If you’re looking for a serving of berries on your cereal for most of the summer, choose everbearing or day-neutral strawberries. Everbearing strawberries produce two large crops, one in the early summer and one at the end of the summer, plus a light crop in the middle of the summer. Everbearing strawberries aren’t as large as June-bearing strawberries, but their home-grown flavor is just as nice. There are many everbearing strawberry varieties. One everbearing variety that does well here because of its cold hardiness and some drought tolerance is the variety Ogallala. You can expect good yields as well.

Day-neutral strawberries don’t produce a large crop all at once. Instead, you’ll get fewer berries at a time, but you’ll get them throughout summer. Two of the many nice varieties of day-neutral strawberries with great flavor are:

  • Seascape: It is productive in a variety of home-garden conditions. Seascape’s attractive, and its large fruits have good flavor.
  • Tribute: This variety is productive and also has some disease resistance. Tribute will give you flavorful, medium-sized fruits.

You can find these varieties and many more June-bearing, everbearing and day-neutral strawberry varieties in the spring as bare-root plants, both online or in local nurseries. By late spring and early summer, you may be limited to just a few variety choices in four or six-pack plants at our local nursery and garden centers.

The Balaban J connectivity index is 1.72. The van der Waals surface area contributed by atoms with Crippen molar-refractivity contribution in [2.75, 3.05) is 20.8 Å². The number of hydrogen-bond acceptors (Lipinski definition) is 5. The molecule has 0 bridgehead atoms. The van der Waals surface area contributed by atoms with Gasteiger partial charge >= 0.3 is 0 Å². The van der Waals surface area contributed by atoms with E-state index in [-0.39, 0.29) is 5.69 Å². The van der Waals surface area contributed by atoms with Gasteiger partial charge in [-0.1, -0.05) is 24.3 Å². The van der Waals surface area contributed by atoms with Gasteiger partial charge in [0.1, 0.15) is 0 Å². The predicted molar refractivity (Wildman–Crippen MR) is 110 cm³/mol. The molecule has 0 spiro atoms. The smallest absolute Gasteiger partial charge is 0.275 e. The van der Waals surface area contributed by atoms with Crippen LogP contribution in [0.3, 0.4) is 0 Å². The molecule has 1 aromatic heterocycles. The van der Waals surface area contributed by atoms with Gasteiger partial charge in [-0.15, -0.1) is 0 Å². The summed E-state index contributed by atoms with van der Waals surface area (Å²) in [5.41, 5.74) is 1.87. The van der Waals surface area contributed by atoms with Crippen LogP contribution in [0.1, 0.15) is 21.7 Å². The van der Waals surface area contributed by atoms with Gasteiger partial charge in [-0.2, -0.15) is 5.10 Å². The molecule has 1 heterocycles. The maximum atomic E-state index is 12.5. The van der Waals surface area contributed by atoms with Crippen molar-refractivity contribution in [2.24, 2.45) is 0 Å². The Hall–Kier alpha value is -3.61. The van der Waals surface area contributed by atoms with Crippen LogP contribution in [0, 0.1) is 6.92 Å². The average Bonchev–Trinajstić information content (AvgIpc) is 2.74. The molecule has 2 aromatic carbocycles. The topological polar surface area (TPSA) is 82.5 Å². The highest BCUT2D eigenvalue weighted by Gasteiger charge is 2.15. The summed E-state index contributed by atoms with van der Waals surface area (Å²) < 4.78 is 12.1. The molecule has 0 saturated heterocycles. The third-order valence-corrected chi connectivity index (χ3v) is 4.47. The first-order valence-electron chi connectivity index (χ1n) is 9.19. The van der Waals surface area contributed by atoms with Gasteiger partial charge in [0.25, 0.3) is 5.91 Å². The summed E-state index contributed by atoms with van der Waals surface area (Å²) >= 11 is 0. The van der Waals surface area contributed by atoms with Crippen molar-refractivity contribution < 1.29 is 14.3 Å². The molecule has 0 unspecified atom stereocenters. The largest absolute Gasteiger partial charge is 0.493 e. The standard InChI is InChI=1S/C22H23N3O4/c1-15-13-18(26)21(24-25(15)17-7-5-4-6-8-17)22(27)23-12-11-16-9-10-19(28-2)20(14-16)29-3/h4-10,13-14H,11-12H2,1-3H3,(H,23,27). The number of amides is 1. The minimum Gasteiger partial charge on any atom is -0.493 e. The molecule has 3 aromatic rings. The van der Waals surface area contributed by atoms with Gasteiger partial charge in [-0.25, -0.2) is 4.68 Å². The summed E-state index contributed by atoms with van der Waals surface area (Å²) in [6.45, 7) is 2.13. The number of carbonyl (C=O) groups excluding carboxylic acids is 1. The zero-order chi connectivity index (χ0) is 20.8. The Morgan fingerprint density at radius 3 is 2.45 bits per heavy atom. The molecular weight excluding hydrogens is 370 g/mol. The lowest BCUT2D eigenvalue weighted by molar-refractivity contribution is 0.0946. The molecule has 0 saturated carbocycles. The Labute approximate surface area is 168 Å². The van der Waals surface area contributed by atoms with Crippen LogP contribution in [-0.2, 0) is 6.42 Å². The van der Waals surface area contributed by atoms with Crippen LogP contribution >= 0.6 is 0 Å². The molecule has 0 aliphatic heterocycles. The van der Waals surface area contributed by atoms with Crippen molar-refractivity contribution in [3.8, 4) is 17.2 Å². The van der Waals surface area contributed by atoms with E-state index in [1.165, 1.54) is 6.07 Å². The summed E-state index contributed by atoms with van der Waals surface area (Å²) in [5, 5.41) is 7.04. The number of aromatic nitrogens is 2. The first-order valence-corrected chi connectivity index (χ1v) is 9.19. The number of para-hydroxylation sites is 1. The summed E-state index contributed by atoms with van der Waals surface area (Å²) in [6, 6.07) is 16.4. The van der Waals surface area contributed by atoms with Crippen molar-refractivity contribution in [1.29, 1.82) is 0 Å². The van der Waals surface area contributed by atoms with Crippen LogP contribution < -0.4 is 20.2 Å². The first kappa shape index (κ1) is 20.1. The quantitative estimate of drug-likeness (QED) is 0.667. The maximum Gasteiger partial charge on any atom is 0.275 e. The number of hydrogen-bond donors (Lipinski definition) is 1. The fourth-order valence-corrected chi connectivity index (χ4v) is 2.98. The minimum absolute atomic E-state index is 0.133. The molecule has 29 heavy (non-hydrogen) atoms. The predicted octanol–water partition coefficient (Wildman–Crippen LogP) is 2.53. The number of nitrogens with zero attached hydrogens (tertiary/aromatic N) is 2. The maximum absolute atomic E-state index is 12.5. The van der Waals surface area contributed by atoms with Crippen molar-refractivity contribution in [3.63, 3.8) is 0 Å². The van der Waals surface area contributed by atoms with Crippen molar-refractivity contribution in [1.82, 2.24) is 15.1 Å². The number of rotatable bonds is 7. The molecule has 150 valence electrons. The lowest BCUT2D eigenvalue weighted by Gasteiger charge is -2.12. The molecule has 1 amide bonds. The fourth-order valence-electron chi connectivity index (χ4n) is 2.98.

Strawberry plants are susceptible to some plant viruses. These viruses aren’t harmful to you, but they can affect the vigor and productivity of your plants even though the plants may still look fine. Fungal root, crown or fruit rots can also affect strawberry plants. Careful watering to avoid chronically wet soils will help to avoid problems with fungal diseases.

Whether you choose to get your strawberry plants locally or through an online nursery, make sure you choose certified disease and virus-free plants and avoid transplanting strawberry plants from your own planting or from friends’ or neighbors’ gardens as they may be infected with one of the common strawberry diseases.

Can I move some of my strawberry plants now? There isn’t enough sun where I planted them last year.

Strawberry plants need at least six hours of daily sun to do well, so a better location may be best. Your plants have probably broken dormancy, but if you’re careful to protect their root balls, water them in well and provide a little organic mulch to protect soil moisture, there’s a good chance you’ll be successful. Water them about once every five days or so until the weather starts to warm, then plan on watering every three to five days, depending on the soil moisture. Always check the soil moisture before watering as strawberries don’t tolerate chronically wet soils.

There is one thing to keep in mind about transplanting strawberries from another place in a landscape: strawberries (and raspberries) pick up plant viruses over time. The plants may look fine, but you may be replanting infected plants. Soil-borne fungal diseases are also a common problem with strawberries. Your plants have only been in the landscape for one season, so this may not be an issue, but there are no guarantees.